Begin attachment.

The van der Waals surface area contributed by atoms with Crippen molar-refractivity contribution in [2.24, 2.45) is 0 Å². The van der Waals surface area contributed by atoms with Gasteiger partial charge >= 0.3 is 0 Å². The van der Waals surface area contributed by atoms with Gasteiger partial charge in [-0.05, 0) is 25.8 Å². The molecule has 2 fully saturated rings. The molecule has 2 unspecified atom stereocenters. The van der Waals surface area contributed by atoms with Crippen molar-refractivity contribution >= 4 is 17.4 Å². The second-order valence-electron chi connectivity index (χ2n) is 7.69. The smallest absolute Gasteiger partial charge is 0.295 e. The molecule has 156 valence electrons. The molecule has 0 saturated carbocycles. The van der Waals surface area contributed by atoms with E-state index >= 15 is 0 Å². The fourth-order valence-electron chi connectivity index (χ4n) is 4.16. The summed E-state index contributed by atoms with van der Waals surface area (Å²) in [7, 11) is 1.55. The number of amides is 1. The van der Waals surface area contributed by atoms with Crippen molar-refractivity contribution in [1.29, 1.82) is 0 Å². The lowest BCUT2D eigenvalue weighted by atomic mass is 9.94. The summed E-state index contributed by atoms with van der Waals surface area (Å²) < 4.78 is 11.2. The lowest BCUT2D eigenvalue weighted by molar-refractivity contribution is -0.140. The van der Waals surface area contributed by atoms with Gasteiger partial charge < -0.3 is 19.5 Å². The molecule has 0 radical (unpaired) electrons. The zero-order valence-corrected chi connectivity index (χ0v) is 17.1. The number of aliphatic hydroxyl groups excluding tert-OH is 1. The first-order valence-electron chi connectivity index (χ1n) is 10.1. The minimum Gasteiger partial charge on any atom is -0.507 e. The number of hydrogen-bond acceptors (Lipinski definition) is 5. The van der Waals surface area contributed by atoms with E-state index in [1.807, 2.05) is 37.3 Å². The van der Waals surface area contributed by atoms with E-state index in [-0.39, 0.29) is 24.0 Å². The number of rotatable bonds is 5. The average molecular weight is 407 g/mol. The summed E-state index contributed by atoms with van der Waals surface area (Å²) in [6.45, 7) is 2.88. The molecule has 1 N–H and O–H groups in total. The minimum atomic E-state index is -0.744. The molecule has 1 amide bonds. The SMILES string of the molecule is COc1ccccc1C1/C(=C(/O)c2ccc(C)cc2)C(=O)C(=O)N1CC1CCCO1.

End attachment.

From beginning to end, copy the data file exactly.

The van der Waals surface area contributed by atoms with Crippen molar-refractivity contribution in [2.24, 2.45) is 0 Å². The van der Waals surface area contributed by atoms with Gasteiger partial charge >= 0.3 is 0 Å². The van der Waals surface area contributed by atoms with Gasteiger partial charge in [-0.05, 0) is 25.8 Å². The molecule has 2 fully saturated rings. The molecule has 2 unspecified atom stereocenters. The van der Waals surface area contributed by atoms with Crippen molar-refractivity contribution >= 4 is 17.4 Å². The second-order valence-electron chi connectivity index (χ2n) is 7.69. The smallest absolute Gasteiger partial charge is 0.295 e. The molecule has 156 valence electrons. The molecule has 0 saturated carbocycles. The van der Waals surface area contributed by atoms with E-state index >= 15 is 0 Å². The fourth-order valence-electron chi connectivity index (χ4n) is 4.16. The summed E-state index contributed by atoms with van der Waals surface area (Å²) in [7, 11) is 1.55. The number of amides is 1. The van der Waals surface area contributed by atoms with Crippen molar-refractivity contribution in [1.29, 1.82) is 0 Å². The lowest BCUT2D eigenvalue weighted by atomic mass is 9.94. The summed E-state index contributed by atoms with van der Waals surface area (Å²) < 4.78 is 11.2. The lowest BCUT2D eigenvalue weighted by molar-refractivity contribution is -0.140. The van der Waals surface area contributed by atoms with Gasteiger partial charge < -0.3 is 19.5 Å². The molecule has 0 radical (unpaired) electrons. The zero-order valence-corrected chi connectivity index (χ0v) is 17.1. The number of aliphatic hydroxyl groups excluding tert-OH is 1. The first-order valence-electron chi connectivity index (χ1n) is 10.1. The minimum Gasteiger partial charge on any atom is -0.507 e. The number of hydrogen-bond acceptors (Lipinski definition) is 5. The van der Waals surface area contributed by atoms with E-state index in [1.807, 2.05) is 37.3 Å². The van der Waals surface area contributed by atoms with E-state index in [-0.39, 0.29) is 24.0 Å². The number of rotatable bonds is 5. The average molecular weight is 407 g/mol. The summed E-state index contributed by atoms with van der Waals surface area (Å²) in [6.45, 7) is 2.88. The molecule has 1 N–H and O–H groups in total. The minimum atomic E-state index is -0.744. The molecule has 1 amide bonds. The SMILES string of the molecule is COc1ccccc1C1/C(=C(/O)c2ccc(C)cc2)C(=O)C(=O)N1CC1CCCO1.